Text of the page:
Are You Bound to Get Shaky Hands as You Age?

What to watch for and when to seek help
illustration of shaky hands

Occasional trembling and shaky hands can occur at any age, but are more likely the older you get. If you notice this sign in yourself or a loved one, you may fear the worst.

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When people see shaking and tremor in older adults, they think of Parkinson’s disease, a chronic movement disorder that can lead to other problems.

But neurologist Michal Gostkowski, DO, says you shouldn’t jump to this conclusion. 

“The biggest misconception about shaking and aging is that it means a person has Parkinson’s disease,” he says.

There are five things to keep in mind when you or a loved one notice a tremor.

When the tremor occurs is important

If shaking occurs during an action — reaching for something, writing, steadying a cup of coffee — that’s called an active tremor. Active tremors do not usually point to a serious neurological disorder such as Parkinson’s disease.

Even so, Dr. Gostkowski says it’s a good idea to talk to your doctor, who will look for underlying causes. For example, essential tremor, another much more common movement disorder, frequently occurs after age 50. Once the cause of an active tremor is identified, doctors can treat it. 

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If shaking occurs when the hands are at rest — for example, folded in your lap — that’s called a resting tremor. If a resting tremor develops suddenly or worsens over time, it’s important to see a doctor right away. Resting tremor may be a sign of Parkinson’s disease.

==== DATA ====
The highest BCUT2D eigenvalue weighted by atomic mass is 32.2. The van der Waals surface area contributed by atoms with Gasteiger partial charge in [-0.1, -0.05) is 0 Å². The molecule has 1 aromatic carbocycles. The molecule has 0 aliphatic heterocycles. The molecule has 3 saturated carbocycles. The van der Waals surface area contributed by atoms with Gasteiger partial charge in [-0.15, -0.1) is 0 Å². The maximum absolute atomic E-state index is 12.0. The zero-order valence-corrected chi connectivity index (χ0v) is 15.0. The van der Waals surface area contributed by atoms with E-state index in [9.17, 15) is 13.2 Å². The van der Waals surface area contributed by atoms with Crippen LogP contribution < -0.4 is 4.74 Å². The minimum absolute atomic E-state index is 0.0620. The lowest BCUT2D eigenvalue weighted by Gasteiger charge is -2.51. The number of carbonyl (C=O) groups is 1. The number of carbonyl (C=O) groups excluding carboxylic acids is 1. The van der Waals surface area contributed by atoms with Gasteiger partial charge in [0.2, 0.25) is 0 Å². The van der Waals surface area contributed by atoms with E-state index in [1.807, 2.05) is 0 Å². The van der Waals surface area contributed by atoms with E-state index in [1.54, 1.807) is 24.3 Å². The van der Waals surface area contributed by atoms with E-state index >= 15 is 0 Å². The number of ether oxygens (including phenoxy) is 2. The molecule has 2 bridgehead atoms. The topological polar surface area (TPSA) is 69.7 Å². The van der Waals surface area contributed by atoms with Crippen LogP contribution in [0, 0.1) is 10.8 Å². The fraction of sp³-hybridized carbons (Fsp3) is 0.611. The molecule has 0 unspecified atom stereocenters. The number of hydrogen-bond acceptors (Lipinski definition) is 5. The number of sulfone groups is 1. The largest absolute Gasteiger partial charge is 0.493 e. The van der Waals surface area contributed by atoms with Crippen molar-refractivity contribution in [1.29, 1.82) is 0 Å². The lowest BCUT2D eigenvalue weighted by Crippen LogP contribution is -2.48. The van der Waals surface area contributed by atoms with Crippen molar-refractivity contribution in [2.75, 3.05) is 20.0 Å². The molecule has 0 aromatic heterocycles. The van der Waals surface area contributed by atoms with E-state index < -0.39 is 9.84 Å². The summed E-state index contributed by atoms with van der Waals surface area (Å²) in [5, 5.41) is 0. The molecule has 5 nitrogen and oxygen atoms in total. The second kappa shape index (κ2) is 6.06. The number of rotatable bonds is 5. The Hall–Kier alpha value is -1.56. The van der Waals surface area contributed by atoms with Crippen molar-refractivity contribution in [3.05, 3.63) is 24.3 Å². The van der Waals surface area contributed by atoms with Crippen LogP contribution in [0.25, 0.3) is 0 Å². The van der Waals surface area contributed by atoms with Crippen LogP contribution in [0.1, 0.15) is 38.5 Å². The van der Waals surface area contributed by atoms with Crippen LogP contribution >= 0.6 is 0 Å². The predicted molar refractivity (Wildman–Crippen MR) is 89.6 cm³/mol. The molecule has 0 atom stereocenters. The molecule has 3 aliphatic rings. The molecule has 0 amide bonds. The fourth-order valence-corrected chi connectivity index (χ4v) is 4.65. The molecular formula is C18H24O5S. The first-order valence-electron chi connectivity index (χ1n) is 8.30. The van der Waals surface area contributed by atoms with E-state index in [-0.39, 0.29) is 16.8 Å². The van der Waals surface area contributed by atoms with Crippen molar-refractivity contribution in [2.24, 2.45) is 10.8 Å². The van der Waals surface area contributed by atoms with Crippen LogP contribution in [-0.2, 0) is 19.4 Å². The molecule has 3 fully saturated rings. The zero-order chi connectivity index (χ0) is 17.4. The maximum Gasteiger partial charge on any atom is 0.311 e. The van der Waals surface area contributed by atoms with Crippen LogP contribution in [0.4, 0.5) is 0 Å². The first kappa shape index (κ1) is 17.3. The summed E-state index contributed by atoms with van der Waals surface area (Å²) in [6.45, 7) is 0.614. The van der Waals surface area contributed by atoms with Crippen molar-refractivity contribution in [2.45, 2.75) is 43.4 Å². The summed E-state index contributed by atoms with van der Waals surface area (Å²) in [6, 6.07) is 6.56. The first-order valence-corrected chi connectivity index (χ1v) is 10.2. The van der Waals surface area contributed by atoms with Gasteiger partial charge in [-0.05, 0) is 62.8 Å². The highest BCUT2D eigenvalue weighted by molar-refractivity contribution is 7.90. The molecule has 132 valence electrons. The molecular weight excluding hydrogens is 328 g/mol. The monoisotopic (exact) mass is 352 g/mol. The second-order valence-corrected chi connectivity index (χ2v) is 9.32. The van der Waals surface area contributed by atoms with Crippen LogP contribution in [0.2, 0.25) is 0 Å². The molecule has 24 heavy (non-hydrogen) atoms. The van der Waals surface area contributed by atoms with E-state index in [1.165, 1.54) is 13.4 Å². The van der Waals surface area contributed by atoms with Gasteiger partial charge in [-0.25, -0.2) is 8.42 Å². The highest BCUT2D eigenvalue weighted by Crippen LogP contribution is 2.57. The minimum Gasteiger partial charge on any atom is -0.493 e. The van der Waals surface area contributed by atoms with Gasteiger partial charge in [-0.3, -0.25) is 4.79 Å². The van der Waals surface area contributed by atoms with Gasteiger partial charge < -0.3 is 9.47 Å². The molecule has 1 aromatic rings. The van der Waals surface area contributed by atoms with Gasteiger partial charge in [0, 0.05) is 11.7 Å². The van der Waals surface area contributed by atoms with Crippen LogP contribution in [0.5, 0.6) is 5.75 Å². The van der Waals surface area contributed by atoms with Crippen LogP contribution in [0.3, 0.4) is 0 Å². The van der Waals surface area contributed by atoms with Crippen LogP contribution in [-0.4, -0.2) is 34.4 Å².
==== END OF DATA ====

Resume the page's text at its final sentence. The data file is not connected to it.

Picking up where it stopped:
Some tremors run in families

Some people are more likely than others to develop shakiness as they get older. Essential tremor is commonly passed down genetically through families, for example.

“Active tremors are not necessarily inevitable as we age, but if your parents had age-related shakiness, you’re more likely to have it too,” Dr. Gostkowski says.

Knowing tremor triggers is important

Anxiety, stress, fatigue, low blood sugar or too much caffeine can cause or worsen a tremor.

So can many types of drugs. Shakiness may be more intense or occur more often if you or a loved one are taking:

  • Mood stabilizers such as lithium.
  • Seizure medications such as Depakote® (frequently used for other conditions, including migraine and neuropathy).
  • Bronchodilators for asthma, such as albuterol or theophylline.

Talk to your doctor about making a change if you suspect a prescription is causing active tremor.

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A range of treatments is available

The drugs used to treat tremor tend to be sedating. Ask whether it’s safe to drive a car or perform work duties while taking them. Sedatives also may not interact well with other drugs, which you’re more likely to take as you age. So ask about potential problem drug interactions.

At best, medications can slow tremor but rarely stop it completely. When drugs are unable to control an active tremor, other treatment options are deep brain stimulation or high-frequency ultrasound ablation.

In deep brain stimulation, a neurosurgeon implants electrodes in the brain. The electrode uses a small amount of electricity to normalize brain circuitry and reduce tremor.

“Many patients are reluctant to consider surgery at first, but after the procedure, they wish they’d done it sooner,” Dr. Gostkowski says.

The sooner you seek help, the better

Whether you or your loved one has occasional shaking or it happens all the time, it’s best to talk to your doctor about your concerns. The sooner you address the issue, the better. Your doctor can identify ways to treat it immediately.

And if it turns out there is no cause for concern at all, you’ll have peace of mind — and that’s priceless.

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